6. Seattle Seahawks
OLT Trent Williams, Oklahoma
Williams could be considered closely by the Redskins and Chiefs — he's talented enough to warrant strong looks from the Lions — but having inherited cultures of losing programs in need of serious reshaping, Bruce Allen and Scott Pioli could have a difficult time guaranteeing nearly $30 million on a prospect known for his lazy ways at a blue-collar position. However, the Seahawks have a desperate need to fill, Alex Gibbs' zone-blocking scheme could not be better suited for Williams' talents, and a coach coming from the college ranks such as Pete Carroll might undervalue the importance of self-motivation after a big payday.
7. Cleveland Browns
FS Eric Berry, Tennessee*
The Browns addressed a need at the cornerback position with the acquisition of Sheldon Brown but still have a pressing concern at safety, where they do not currently have a solid starter on the roster and definitely do not have an impact type of playmaker.
8. Oakland Raiders
OLT Bruce Campbell, Maryland*
Anyone who has studied Campbell closely knows this pick defies all scouting logic, but it is what makes Al Davis so unusual and the Raiders so bad — his draft decisions not only devalue the importance of character and locker-room chemistry (as the selection of JaMarcus Russell best demonstrated), they place primary importance on the prospect of upside, of which Campbell would appear to possess too much for Davis to pass up.
9. Buffalo Bills
QB Jimmy Clausen, Notre Dame*
What Ralph Wilson wants, Ralph Wilson usually gets, and after failing to land Donovan McNabb, the Bills are still left with uncertainty at the QB position. Just as important as the QB position, if not more important in Buffalo, however, is the ability to support the quarterback, and the Bills could easily be more enticed by selecting a blind-side blocker or impressive playmaker who gives Trent Edwards a better chance to succeed.
10. Jacksonville Jaguars
DE Derrick Morgan, Georgia Tech*
GM Gene Smith quietly pieced together one of the best drafts in the NFL last season, if not hands down the best, and he did so not by hitting a single home run but by not striking out, batting four-for-four in the first three rounds and finding very capable producers in Rounds 4-7. Morgan may not provide the sizzle desired to be an elite sack artist, but together with Aaron Kampman, he could bring a relentless pass rush to a team that is sorely in need of more pressure. Year One of the Smith era brought new bookends on the offensive line. Year Two could bring a new look on the defensive edges.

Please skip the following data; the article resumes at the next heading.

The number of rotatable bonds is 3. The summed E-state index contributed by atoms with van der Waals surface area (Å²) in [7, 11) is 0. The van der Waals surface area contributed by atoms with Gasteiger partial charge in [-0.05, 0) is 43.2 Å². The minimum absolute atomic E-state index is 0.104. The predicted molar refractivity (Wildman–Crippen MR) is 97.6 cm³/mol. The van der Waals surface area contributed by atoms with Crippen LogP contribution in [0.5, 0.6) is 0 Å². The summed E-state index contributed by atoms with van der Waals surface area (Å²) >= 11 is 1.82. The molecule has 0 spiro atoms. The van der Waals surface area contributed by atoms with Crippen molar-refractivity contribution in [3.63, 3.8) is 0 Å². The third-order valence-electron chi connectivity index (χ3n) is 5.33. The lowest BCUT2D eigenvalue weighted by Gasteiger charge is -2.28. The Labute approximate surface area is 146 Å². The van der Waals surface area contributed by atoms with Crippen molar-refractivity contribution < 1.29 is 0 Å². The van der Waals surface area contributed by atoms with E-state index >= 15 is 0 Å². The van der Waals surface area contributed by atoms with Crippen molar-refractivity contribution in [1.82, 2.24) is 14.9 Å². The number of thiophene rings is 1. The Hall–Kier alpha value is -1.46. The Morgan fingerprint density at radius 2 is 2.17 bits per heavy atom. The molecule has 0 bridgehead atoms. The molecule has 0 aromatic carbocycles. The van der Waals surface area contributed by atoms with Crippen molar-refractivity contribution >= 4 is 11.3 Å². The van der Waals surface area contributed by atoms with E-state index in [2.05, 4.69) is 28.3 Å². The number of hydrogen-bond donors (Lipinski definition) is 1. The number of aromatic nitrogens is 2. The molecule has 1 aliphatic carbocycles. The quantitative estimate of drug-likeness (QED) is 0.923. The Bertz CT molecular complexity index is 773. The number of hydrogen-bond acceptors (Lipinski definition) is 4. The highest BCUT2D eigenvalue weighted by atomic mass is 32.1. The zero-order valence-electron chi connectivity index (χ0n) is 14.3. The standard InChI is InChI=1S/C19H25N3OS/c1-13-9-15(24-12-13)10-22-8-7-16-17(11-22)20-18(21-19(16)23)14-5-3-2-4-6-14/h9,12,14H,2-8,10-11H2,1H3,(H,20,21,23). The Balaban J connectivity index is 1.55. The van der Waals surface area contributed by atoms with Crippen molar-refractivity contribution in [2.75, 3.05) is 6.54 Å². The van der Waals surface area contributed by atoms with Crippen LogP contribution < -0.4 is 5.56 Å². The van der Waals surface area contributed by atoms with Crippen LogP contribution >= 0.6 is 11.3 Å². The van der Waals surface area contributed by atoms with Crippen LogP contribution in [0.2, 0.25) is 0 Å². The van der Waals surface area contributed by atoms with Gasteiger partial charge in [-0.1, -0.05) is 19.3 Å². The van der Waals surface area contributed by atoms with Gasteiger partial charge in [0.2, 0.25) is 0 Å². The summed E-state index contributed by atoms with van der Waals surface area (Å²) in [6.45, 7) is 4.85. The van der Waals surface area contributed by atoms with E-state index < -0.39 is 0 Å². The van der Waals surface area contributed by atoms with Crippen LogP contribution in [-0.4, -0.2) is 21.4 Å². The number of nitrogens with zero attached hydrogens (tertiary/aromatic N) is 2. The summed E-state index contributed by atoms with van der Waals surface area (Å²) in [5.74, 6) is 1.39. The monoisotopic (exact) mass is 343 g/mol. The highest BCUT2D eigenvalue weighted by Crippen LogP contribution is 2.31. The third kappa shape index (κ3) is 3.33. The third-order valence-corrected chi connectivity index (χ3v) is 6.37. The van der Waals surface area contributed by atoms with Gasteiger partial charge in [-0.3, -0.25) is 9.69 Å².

11. Denver Broncos (from Bears)
OLG Mike Iupati, Idaho
Big, strong, physical and loaded with upside, Iupati could be the beneficiary of four offensive tackles fitting into the top 10, as he possesses the power to move defenders off the ball and establish the more dominating run game that Josh McDaniels seeks to establish.
12. Miami Dolphins
WR Dez Bryant, Oklahoma State*
The question of how much authority Bill Parcells has ceded to Jeff Ireland continues to swirl around the league. Ireland skewed toward taking chances last season with the selections of Vontae Davis, Pat White, Sean Smith and Patrick Turner. They clearly got bigger, especially at cornerback, where Davis and Smith combined for 25 starts as rookies, but how productive the class will turn out in three years remains up for debate. Parcells was one of four decision makers who consulted his owner about drafting Percy Harvin in the first round a year ago after he tested positive for marijuana at the Combine. Bryant's bad decisions cost his team more severely in college, as he was suspended for most of his final season. With a roster devoid of playmakers and the ability to make Bryant his personal project, Parcells, and Ireland, could be willing to take another swing for the fences.